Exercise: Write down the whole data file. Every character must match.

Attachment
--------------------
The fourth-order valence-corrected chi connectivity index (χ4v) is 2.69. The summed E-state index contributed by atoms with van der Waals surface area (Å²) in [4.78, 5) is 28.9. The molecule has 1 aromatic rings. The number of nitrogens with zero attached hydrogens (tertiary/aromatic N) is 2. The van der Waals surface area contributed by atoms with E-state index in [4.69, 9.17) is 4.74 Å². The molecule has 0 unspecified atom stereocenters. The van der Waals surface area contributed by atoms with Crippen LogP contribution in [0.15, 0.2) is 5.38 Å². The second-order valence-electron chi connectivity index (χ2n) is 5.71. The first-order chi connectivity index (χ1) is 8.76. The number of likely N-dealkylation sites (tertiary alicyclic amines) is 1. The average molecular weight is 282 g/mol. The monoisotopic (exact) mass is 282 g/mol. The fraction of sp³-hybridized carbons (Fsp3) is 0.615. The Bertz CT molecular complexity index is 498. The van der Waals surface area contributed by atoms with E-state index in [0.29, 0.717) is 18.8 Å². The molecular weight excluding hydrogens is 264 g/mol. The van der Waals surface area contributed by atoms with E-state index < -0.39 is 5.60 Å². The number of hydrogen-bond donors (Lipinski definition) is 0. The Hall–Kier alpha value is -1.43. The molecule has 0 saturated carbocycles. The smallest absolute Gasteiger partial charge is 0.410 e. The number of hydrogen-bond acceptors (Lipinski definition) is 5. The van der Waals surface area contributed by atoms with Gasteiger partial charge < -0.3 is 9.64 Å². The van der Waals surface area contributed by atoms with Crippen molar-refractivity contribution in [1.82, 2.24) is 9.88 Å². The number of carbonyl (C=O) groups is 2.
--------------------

The fourth-order valence-corrected chi connectivity index (χ4v) is 2.69. The summed E-state index contributed by atoms with van der Waals surface area (Å²) in [4.78, 5) is 28.9. The molecule has 1 aromatic rings. The number of nitrogens with zero attached hydrogens (tertiary/aromatic N) is 2. The van der Waals surface area contributed by atoms with E-state index in [4.69, 9.17) is 4.74 Å². The molecule has 0 unspecified atom stereocenters. The van der Waals surface area contributed by atoms with Crippen LogP contribution in [0.15, 0.2) is 5.38 Å². The second-order valence-electron chi connectivity index (χ2n) is 5.71. The first-order chi connectivity index (χ1) is 8.76. The number of likely N-dealkylation sites (tertiary alicyclic amines) is 1. The average molecular weight is 282 g/mol. The monoisotopic (exact) mass is 282 g/mol. The fraction of sp³-hybridized carbons (Fsp3) is 0.615. The Bertz CT molecular complexity index is 498. The van der Waals surface area contributed by atoms with E-state index in [0.29, 0.717) is 18.8 Å². The molecular weight excluding hydrogens is 264 g/mol. The van der Waals surface area contributed by atoms with E-state index < -0.39 is 5.60 Å². The number of hydrogen-bond donors (Lipinski definition) is 0. The Hall–Kier alpha value is -1.43. The molecule has 0 saturated carbocycles. The smallest absolute Gasteiger partial charge is 0.410 e. The number of hydrogen-bond acceptors (Lipinski definition) is 5. The van der Waals surface area contributed by atoms with Gasteiger partial charge < -0.3 is 9.64 Å². The van der Waals surface area contributed by atoms with Crippen molar-refractivity contribution in [1.82, 2.24) is 9.88 Å². The number of carbonyl (C=O) groups is 2.